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The Woman Now Running Barcelona Is Kind Of A Badass

Ada Colau, a former anti-eviction activist who has occupied banks and been arrested by riot police in her quest for equality, is now mayor of Spain's second largest city.

Posted on June 16, 2015, at 7:42 a.m. ET

On Saturday, Ada Colau became the mayor of Barcelona, Spain's second-largest city. And she has some big changes in mind.

Emilio Morenatti / AP

Ada Colau holds her baton after being elected as Barcelona's new mayor.

This is Colau back in 2011, when she was already a well-known social activist as a co-founder of the anti-eviction group Mortgage Victims’ Platform (PAH), created in the wake of the 2008 financial crisis.

Emilio Morenatti / AP

The crisis hit hard in Spain, where the unemployment rate is 26%, second in Europe only to Greece. With people unable to pay, banks began repossessing homes in record numbers — as of late 2012, an estimated 400,000 evictions proceedings had been opened.

Andres Kudacki / AP

A police officer stands guard at the building entrance as Maria Luisa Montiel, 47 cries next to a friend, during her eviction in Madrid, Spain on Tuesday, April 28, 2015.

Her star truly began to rise in 2013 during a series of high-profile confrontations with bankers. At a parliamentary hearing, she called out a senior member of Spain's Banking Association and said: “This man is a criminal and should be treated as such.”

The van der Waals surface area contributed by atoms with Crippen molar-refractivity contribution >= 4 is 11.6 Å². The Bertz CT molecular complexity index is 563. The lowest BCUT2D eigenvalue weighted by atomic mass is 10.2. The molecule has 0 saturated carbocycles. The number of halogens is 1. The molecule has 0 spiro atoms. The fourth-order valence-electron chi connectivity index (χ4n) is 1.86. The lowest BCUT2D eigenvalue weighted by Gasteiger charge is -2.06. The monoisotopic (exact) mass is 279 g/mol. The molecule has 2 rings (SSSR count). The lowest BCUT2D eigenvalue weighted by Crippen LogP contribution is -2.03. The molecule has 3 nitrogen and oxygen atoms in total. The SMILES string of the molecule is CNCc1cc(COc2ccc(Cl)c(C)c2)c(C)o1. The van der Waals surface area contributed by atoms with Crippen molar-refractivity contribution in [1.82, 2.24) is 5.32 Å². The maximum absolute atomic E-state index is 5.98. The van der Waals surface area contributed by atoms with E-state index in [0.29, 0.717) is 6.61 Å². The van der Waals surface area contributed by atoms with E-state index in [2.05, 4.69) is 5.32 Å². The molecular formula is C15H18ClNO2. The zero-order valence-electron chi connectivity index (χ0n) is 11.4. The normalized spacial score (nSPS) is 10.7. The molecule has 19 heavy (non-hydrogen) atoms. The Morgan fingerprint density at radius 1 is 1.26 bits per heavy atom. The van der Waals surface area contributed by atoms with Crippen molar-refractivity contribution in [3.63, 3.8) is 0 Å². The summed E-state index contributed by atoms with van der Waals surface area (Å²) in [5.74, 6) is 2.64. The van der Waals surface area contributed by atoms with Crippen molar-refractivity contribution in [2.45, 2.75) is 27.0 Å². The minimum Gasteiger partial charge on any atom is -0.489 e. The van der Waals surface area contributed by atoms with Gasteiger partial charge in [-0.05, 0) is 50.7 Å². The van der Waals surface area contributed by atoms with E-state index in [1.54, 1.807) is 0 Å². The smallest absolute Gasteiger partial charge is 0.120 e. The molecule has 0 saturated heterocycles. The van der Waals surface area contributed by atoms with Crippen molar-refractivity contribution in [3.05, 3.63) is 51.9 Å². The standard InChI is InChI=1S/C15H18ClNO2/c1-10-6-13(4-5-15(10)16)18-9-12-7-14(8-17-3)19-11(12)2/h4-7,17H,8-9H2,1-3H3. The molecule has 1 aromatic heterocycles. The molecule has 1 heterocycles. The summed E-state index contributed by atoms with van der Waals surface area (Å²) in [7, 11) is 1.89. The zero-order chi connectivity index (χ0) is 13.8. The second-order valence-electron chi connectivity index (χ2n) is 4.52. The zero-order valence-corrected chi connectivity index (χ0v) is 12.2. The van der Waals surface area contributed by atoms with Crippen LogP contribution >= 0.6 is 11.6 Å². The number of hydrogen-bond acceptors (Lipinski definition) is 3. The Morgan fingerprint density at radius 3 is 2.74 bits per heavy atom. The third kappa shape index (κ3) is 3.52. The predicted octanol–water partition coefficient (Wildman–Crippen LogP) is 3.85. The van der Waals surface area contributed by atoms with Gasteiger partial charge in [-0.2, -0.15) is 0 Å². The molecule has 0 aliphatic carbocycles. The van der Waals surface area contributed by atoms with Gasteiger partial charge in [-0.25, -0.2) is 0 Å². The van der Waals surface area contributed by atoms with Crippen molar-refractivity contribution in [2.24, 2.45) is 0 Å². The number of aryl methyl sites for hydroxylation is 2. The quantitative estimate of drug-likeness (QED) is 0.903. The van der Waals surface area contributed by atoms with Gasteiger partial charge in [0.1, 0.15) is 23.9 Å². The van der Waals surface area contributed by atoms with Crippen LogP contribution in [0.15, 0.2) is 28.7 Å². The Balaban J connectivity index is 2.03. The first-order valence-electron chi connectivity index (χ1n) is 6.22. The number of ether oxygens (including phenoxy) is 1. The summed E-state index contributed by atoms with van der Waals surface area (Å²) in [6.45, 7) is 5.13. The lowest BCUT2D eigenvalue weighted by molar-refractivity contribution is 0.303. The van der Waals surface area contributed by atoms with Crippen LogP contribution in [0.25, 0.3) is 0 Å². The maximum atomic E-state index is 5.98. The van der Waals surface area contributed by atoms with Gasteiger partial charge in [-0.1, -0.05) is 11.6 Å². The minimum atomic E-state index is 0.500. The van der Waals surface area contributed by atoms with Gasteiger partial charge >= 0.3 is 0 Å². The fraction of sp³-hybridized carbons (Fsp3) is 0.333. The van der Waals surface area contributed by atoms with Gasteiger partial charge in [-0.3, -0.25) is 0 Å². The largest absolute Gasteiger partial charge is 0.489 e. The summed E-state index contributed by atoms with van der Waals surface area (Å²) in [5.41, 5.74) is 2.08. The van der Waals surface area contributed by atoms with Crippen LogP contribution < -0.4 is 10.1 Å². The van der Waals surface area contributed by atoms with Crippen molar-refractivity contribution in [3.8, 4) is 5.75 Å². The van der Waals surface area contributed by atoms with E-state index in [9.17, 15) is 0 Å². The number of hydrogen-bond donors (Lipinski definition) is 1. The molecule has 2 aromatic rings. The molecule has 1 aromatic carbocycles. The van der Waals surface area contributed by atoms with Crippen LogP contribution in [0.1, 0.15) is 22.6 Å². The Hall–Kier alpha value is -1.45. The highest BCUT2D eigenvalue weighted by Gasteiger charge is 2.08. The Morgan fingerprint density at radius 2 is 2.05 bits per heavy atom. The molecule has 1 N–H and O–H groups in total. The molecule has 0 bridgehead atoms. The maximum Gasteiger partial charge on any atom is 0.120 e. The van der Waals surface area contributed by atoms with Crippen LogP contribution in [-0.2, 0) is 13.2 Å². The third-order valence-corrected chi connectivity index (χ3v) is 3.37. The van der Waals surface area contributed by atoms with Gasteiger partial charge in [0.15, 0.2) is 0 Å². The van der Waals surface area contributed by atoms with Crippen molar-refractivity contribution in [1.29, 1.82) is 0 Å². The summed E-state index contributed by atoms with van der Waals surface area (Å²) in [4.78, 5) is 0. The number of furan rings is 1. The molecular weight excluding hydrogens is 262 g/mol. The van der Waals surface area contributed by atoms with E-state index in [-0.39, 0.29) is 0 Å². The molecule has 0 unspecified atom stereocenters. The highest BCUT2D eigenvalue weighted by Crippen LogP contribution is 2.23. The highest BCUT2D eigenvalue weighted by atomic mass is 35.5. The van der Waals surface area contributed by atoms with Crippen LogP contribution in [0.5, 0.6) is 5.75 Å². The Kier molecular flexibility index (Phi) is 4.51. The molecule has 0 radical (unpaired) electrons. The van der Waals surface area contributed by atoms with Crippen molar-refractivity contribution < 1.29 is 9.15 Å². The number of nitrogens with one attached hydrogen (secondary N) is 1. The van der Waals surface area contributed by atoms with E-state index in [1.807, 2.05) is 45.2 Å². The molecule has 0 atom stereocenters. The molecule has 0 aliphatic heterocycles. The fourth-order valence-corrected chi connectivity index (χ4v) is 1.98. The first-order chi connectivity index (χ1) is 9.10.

Emilio Morenatti / AP

Ada Colau, center, the leader of the Mortgage Victims' Platform, is carried out by riot police officers after occupying a bank in July 2013.

She was then arrested by riot police on multiple occasions during protests against evictions in Spain. (Spain's housing laws are extremely strict — those evicted still have to continue to pay their mortgages and all late fees after losing their homes.)

Paco Serinelli / AP

Ada Colau is carried out by riot police officers after occupying another bank only weeks later.

This year, Colau's profile raised even higher as she became the leader of a coalition known as Barcelona en Comú (Barcelona in Common) and challenged the long-dominant conservative party that held control of her city.

Emilio Morenatti / AP

In late May's regional elections, Colau's left-wing coalition won 11 seats in Barcelona's 41-seat assembly — not a majority, but enough to be in the driver's seat, and on Saturday the 41 year-old former activist was sworn-in as Barcelona's newest mayor.

AP Photo/Emilio Morenatti

First order of business: what she and her cohorts are calling their "emergency plan" of 30 points designed to turn the ailing city around.

Emilio Morenatti / AP

"Her salary as mayor will be slashed from €140,000 to around €35,000 a year," The Guardian reported, and "bankers will be hauled into meetings to discuss how to halt evictions and turn the empty homes on their books into affordable housing."

Emilio Morenatti / AP

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